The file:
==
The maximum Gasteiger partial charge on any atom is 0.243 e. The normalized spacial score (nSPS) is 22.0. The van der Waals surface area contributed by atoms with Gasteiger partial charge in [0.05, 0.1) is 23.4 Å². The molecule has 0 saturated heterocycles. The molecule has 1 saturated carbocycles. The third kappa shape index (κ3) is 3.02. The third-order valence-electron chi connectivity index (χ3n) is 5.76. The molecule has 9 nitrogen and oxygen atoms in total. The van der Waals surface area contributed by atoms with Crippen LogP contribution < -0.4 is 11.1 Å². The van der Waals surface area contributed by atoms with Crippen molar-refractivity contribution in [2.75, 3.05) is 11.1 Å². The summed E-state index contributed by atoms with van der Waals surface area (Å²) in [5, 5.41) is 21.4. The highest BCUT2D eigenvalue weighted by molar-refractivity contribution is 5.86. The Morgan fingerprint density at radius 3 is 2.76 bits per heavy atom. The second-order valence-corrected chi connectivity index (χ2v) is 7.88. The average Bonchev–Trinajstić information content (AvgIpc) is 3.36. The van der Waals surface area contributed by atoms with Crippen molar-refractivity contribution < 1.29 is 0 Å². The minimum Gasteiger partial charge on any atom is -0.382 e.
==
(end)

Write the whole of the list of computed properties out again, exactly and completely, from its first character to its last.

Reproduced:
The maximum Gasteiger partial charge on any atom is 0.243 e. The normalized spacial score (nSPS) is 22.0. The van der Waals surface area contributed by atoms with Gasteiger partial charge in [0.05, 0.1) is 23.4 Å². The molecule has 0 saturated heterocycles. The molecule has 1 saturated carbocycles. The third kappa shape index (κ3) is 3.02. The third-order valence-electron chi connectivity index (χ3n) is 5.76. The molecule has 9 nitrogen and oxygen atoms in total. The van der Waals surface area contributed by atoms with Crippen LogP contribution < -0.4 is 11.1 Å². The van der Waals surface area contributed by atoms with Crippen molar-refractivity contribution in [2.75, 3.05) is 11.1 Å². The summed E-state index contributed by atoms with van der Waals surface area (Å²) in [5, 5.41) is 21.4. The highest BCUT2D eigenvalue weighted by molar-refractivity contribution is 5.86. The Morgan fingerprint density at radius 3 is 2.76 bits per heavy atom. The second-order valence-corrected chi connectivity index (χ2v) is 7.88. The average Bonchev–Trinajstić information content (AvgIpc) is 3.36. The van der Waals surface area contributed by atoms with Crippen molar-refractivity contribution < 1.29 is 0 Å². The minimum Gasteiger partial charge on any atom is -0.382 e.